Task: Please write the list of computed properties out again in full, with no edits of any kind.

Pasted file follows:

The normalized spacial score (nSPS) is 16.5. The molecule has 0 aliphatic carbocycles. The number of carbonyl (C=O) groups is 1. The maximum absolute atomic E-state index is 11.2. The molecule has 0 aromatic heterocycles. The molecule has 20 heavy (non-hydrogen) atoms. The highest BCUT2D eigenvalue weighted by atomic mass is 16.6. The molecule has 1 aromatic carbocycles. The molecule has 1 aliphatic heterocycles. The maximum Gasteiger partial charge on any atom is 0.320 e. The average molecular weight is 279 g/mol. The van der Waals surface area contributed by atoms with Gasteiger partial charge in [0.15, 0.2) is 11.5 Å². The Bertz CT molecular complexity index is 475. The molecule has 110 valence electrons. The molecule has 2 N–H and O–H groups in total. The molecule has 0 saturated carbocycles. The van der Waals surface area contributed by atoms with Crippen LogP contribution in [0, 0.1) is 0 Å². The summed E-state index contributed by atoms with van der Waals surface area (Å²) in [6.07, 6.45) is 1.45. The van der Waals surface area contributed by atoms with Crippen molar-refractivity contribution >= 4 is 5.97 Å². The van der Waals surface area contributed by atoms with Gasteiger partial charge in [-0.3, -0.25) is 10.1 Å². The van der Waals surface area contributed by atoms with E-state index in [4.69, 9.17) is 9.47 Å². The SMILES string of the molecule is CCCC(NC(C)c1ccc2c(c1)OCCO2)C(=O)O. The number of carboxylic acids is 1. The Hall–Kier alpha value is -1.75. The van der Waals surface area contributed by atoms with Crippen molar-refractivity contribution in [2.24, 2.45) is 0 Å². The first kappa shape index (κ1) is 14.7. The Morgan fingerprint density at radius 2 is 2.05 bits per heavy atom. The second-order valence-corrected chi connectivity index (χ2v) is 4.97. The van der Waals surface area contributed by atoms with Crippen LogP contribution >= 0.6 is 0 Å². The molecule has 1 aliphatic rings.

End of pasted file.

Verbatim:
The normalized spacial score (nSPS) is 16.5. The molecule has 0 aliphatic carbocycles. The number of carbonyl (C=O) groups is 1. The maximum absolute atomic E-state index is 11.2. The molecule has 0 aromatic heterocycles. The molecule has 20 heavy (non-hydrogen) atoms. The highest BCUT2D eigenvalue weighted by atomic mass is 16.6. The molecule has 1 aromatic carbocycles. The molecule has 1 aliphatic heterocycles. The maximum Gasteiger partial charge on any atom is 0.320 e. The average molecular weight is 279 g/mol. The van der Waals surface area contributed by atoms with Gasteiger partial charge in [0.15, 0.2) is 11.5 Å². The Bertz CT molecular complexity index is 475. The molecule has 110 valence electrons. The molecule has 2 N–H and O–H groups in total. The molecule has 0 saturated carbocycles. The van der Waals surface area contributed by atoms with Crippen LogP contribution in [0, 0.1) is 0 Å². The summed E-state index contributed by atoms with van der Waals surface area (Å²) in [6.07, 6.45) is 1.45. The van der Waals surface area contributed by atoms with Crippen molar-refractivity contribution >= 4 is 5.97 Å². The van der Waals surface area contributed by atoms with Gasteiger partial charge in [-0.3, -0.25) is 10.1 Å². The van der Waals surface area contributed by atoms with E-state index in [4.69, 9.17) is 9.47 Å². The SMILES string of the molecule is CCCC(NC(C)c1ccc2c(c1)OCCO2)C(=O)O. The number of carboxylic acids is 1. The Hall–Kier alpha value is -1.75. The van der Waals surface area contributed by atoms with Crippen molar-refractivity contribution in [2.24, 2.45) is 0 Å². The first kappa shape index (κ1) is 14.7. The Morgan fingerprint density at radius 2 is 2.05 bits per heavy atom. The second-order valence-corrected chi connectivity index (χ2v) is 4.97. The van der Waals surface area contributed by atoms with Crippen LogP contribution >= 0.6 is 0 Å². The molecule has 1 aliphatic rings.